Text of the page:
Time: Some worry that melted Fukushima fuel may “reignite”

Published: December 16th, 2011 at 9:19 pm ET


Japanese Prime Minister Yoshihiko Noda Declares an End to the Fukushima Nuclear Crisis, Ecocentric TIME.com, Dec. 16, 2011:

Prime Minister of Japan […] declared an end to the nuclear disaster […] but other experts aren’t so sure. […]

While Tokyo Electric Power says the reactors are now in “cold shutdown,” some worry that the fuel could have contaminated groundwater—or that it may even reignite.

Published: December 16th, 2011 at 9:19 pm ET


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25 comments to Time: Some worry that melted Fukushima fuel may “reignite”

  • dpl dpl

    calling arnie G.
    I thought everyone jumped on the spaghetti/pancake wagon by now.
    arnie needs to do a new video for the nuke engineers/experts.
    showing pancake formulas with cooling rates and shit like that.
    I suggest a conference over at the international house of you guess it pancakes.

  • TheWorldIsBlind

    I would like to rename this article please:

    “Experts debate when next recriticality will occur”

    • TheWorldIsBlind


      for me, studying this info – regardless to the “instrument failure”, the fact that the chart is plotted is enough for me. i must conclude that each spike is a recriticality. as u can see – last recrit – dec. 14, 2011.

      • farawayfan farawayfan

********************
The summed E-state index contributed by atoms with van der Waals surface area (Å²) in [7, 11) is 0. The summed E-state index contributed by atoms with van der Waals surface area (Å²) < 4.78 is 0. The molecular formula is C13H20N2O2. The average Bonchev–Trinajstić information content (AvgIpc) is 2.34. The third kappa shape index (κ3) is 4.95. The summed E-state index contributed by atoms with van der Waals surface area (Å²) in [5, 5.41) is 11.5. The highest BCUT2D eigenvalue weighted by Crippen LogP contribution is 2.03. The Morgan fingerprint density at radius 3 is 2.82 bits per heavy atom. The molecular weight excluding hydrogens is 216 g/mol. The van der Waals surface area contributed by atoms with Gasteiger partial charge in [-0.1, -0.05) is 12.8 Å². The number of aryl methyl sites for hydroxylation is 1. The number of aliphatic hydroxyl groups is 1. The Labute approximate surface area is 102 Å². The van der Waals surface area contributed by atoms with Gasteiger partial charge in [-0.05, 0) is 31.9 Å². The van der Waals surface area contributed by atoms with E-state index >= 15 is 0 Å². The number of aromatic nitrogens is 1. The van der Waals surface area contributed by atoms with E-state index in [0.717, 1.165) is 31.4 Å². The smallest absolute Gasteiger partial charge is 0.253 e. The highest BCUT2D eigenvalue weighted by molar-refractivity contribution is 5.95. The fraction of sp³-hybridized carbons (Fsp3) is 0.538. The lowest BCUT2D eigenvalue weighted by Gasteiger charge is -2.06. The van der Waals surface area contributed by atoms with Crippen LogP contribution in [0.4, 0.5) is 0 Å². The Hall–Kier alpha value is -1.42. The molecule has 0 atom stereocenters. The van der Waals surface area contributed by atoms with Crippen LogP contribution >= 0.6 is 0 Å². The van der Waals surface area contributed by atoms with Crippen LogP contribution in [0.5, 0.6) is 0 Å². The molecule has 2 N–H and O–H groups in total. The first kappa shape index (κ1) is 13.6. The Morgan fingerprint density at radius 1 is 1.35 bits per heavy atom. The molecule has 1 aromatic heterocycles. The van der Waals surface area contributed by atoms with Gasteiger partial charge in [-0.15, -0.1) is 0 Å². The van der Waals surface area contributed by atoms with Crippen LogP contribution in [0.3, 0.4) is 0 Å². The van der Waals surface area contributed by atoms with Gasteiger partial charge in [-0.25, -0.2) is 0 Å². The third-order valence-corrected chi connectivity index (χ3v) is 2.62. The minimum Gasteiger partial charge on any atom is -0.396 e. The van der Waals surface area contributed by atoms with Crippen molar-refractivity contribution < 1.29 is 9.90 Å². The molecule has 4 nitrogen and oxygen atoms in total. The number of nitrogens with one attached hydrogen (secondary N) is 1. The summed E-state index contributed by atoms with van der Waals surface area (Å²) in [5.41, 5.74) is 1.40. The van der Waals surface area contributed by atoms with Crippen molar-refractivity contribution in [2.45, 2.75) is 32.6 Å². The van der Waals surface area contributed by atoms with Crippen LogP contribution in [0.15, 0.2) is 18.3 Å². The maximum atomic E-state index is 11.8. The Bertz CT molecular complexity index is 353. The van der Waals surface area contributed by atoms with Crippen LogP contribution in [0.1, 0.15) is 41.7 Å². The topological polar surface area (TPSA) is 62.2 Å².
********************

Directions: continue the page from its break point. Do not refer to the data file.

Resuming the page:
The gage shows the steady progression of radioactive material from the drywell into the concrete below. Decreasing values just mean the blob has moved on…..I’m sure once the levels go down enough, they’ll suddenly take away the “Instrument failure” designation and declare it valid again.

      • Misitu

        9.2 Sievert/hr is still within the range of [un]acceptably scary.

        9.2 Sv/h represents a cold shutdown?

        Alice in Wonderland

      • harengus_acidophilus

        Some thoughts about the former sky-high radiation values at atmc.jp…
        Is this some kind of 2nd level deception? Why did they don’t stop these kind of ‘whispering the truth’-site? Now we can see: exactly at the same time TEPCO is declaring ‘cold shutdown’ the values are falling down to one-digit-ones. And naive people would say: yes, cold shutdown.

        Are I’m paranoid?

      • Dr. Anne Lee Tomlinson Maziar anne

        China Syndrome – UC, Berkeley, Dept. of Nuclear Engineering

        One comment:
        “Of course its going to eventually melt down to the water table. Why do you think tepco has more or less abandoned this project from the start? Anyone claiming the fuel isn’t configured in a way to produce fission is straight up talking out of their ass right now. We’re in Darwin’s hands now.”

        • Dr. Anne Lee Tomlinson Maziar anne

          Another comment:

          “This catastrophe will go on for years. Boron is a neutron poison and will only act to stop the fission, which is not the problem because fission stopped a long time ago when the fuel lost its geometry.

          “The problem is the decay heat from the fission products in the fuel. Trying to cool it with water is a waste of time because the heat transfer from the molten fuel to the water is too inefficient. Even if the fuel was at the bottom of the ocean it would still continue in the molten state.
          “That’s the problem with current nuclear reactor technology. You simply can’t control it in ‘loss-of-coolant’ type accidents.”

        • Dr. Anne Lee Tomlinson Maziar anne

          Another comment:

          “Corium-water explosion could happen if blob melts through the stainless steel containment (RPV), then concrete (hydrogen explosions), then water (huge explosions).